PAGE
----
When the Knesset met on Sunday ahead of its vote on Israel’s new government, the Jewish state’s robust democracy was on full display.
By United with Israel Staff and AP
Israel’s designated prime minister, Naftali Bennett, addressed the parliament on Sunday, preparing to take the reins from Benjamin Netanyahu, who served in the post for 12 years.
In his speech to parliament, Bennett said that Israel remains ready to act against Iran. “Israel will not allow Iran to arm itself with nuclear weapons,” Bennett said. He added that “Israel will not be a party to the agreement and will continue to preserve full freedom of action.”
Bennett’s new government is scheduled to be sworn into office late Sunday after a parliamentary vote.
Commentators predict that Bennet’s disparate coalition of parties from the political right, left and center, in addition to an Islamist Arab party called Ra’am, will struggle to stay together.
The eight parties are likely to pursue a modest agenda that seeks to reduce tensions with the Palestinians and maintain good relations with the U.S. without launching any major initiatives.
Netanyahu remains the head of the largest party in parliament and is expected to vigorously oppose the new government. If just one faction bolts, it could lose its majority and would be at risk of collapse, giving him an opening to return to power.
As Bennett addressed parliament ahead of the vote on Sunday, lawmakers interjected repeatedly and vociferously, putting Israel’s robust democratic process on display.
Bennett thanked President Joe Biden and the U.S. for its decades of support for Israel.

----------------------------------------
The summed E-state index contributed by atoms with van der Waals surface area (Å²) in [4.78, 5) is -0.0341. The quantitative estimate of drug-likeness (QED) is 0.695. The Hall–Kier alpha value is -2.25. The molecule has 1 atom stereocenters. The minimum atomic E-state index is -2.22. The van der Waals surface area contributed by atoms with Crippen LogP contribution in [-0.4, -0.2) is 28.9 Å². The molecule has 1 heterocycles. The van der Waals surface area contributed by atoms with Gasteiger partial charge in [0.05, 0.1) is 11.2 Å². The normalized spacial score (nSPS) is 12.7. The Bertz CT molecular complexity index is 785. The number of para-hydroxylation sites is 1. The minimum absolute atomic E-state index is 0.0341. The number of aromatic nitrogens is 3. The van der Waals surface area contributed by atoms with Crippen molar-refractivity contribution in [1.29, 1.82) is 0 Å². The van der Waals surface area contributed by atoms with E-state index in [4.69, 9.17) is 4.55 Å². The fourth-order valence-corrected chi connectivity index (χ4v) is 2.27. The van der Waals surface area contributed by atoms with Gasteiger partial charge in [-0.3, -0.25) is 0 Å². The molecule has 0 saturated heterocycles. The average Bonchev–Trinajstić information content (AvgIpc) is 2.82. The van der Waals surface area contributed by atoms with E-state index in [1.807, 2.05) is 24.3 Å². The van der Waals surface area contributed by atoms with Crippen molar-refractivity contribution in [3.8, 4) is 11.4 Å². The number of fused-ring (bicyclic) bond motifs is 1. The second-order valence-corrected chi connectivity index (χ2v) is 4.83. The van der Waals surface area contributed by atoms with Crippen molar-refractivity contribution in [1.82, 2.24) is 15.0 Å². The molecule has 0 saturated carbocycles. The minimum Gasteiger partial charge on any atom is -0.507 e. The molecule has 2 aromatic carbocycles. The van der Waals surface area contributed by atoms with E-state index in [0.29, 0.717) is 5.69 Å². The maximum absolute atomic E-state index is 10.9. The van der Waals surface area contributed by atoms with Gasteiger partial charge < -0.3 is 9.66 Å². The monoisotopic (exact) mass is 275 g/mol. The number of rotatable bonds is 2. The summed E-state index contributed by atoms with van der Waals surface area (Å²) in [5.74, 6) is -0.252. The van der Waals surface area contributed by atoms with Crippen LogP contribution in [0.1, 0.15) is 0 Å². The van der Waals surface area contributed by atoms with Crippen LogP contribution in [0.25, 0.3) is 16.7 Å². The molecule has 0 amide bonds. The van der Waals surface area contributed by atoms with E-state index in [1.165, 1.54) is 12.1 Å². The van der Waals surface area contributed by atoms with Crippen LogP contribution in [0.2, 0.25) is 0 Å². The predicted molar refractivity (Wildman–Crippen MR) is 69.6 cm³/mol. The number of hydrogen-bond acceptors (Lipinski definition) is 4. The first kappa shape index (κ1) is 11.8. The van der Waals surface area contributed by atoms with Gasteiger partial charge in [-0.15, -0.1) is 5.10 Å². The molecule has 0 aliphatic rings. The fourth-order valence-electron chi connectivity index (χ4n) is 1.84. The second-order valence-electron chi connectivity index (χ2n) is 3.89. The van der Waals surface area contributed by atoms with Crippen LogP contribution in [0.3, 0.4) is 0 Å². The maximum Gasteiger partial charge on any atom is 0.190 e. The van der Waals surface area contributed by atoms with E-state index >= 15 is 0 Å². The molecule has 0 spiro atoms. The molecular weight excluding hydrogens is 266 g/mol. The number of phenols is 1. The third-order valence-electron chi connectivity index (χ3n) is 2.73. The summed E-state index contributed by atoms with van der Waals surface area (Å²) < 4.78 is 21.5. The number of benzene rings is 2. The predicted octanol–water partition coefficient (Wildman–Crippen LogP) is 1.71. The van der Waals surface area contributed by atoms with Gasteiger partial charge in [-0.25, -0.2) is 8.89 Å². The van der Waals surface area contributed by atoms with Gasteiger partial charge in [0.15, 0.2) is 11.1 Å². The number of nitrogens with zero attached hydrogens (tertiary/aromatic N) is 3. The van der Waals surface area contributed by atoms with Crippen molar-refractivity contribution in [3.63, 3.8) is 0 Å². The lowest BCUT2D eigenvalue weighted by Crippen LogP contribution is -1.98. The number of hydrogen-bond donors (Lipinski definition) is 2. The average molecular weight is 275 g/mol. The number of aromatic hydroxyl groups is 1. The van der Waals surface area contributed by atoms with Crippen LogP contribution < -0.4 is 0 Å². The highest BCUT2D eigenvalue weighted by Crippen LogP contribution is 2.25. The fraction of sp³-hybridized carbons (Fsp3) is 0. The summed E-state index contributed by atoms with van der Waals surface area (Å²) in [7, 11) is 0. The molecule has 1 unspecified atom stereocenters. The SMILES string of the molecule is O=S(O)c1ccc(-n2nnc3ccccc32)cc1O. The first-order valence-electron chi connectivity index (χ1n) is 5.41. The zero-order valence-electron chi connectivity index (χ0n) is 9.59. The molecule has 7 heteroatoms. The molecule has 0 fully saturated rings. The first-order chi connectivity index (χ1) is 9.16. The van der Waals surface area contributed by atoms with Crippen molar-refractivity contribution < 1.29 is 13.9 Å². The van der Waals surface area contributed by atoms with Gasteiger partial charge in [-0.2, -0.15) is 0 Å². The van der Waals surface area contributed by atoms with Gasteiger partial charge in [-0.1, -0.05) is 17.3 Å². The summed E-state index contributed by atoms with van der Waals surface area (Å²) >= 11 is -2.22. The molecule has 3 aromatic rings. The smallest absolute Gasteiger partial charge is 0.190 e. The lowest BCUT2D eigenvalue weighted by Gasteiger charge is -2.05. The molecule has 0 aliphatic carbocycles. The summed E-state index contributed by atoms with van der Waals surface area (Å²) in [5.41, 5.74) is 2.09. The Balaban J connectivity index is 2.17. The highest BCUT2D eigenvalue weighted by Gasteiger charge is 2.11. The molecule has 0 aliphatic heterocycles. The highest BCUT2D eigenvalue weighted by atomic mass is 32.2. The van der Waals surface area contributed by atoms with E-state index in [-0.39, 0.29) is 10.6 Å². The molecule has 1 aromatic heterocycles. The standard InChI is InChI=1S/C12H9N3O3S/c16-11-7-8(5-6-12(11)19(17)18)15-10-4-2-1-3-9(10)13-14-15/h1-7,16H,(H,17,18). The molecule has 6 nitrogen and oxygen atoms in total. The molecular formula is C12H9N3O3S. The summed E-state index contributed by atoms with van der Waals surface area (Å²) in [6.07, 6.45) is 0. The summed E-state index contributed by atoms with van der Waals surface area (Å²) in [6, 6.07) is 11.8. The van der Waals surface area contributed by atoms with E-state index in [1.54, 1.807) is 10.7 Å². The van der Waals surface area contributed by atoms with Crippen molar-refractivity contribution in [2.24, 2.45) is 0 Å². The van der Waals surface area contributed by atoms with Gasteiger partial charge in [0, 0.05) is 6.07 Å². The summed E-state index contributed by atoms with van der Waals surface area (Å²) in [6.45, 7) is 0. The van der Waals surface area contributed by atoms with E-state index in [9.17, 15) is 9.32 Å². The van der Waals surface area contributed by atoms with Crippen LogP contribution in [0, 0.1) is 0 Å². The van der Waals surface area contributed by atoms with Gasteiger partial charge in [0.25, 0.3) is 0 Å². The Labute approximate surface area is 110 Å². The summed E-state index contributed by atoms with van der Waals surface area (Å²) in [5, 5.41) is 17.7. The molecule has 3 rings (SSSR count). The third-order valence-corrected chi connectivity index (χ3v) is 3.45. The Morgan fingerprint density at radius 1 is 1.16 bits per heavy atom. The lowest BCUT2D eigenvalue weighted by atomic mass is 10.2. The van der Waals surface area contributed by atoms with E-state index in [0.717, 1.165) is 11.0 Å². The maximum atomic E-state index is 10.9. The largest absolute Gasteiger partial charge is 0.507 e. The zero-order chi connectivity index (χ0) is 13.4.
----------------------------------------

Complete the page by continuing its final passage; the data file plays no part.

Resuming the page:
Netanyahu, speaking after him, vowed to return to power. He predicted the incoming government would be weak on Iran and give in to U.S. demands to make concessions to the Palestinians.
“If it is destined for us to be in the opposition, we will do it with our backs straight until we topple this dangerous government and return to lead the country in our way,” he said.
Yair Lapid, a center-left former television personality, will become prime minister in two years, if the government lasts that long.
Netanyahu’s place in Israeli history is secure, having served as prime minister for a total of 15 years — more than any other, including the country’s founder, David Ben-Gurion.
Netanyahu stood up to the Obama administration, refusing to freeze construction of Jewish communities in Judea and Samaria.
Relations with Israel’s closest ally grew even rockier when Netanyahu vigorously campaigned against President Barack Obama’s emerging nuclear deal with Iran, even denouncing it in an address to the U.S. Congress.
Under the Trump administration, the U.S. recognized that Jerusalem is Israel’s capital, helped broker normalization agreements with four Arab states and withdrew from the from the disastrous Iran deal.
Netanyahu has also cultivated ties with Arab and African countries that long shunned Israel due to their alliance to the Palestinians.
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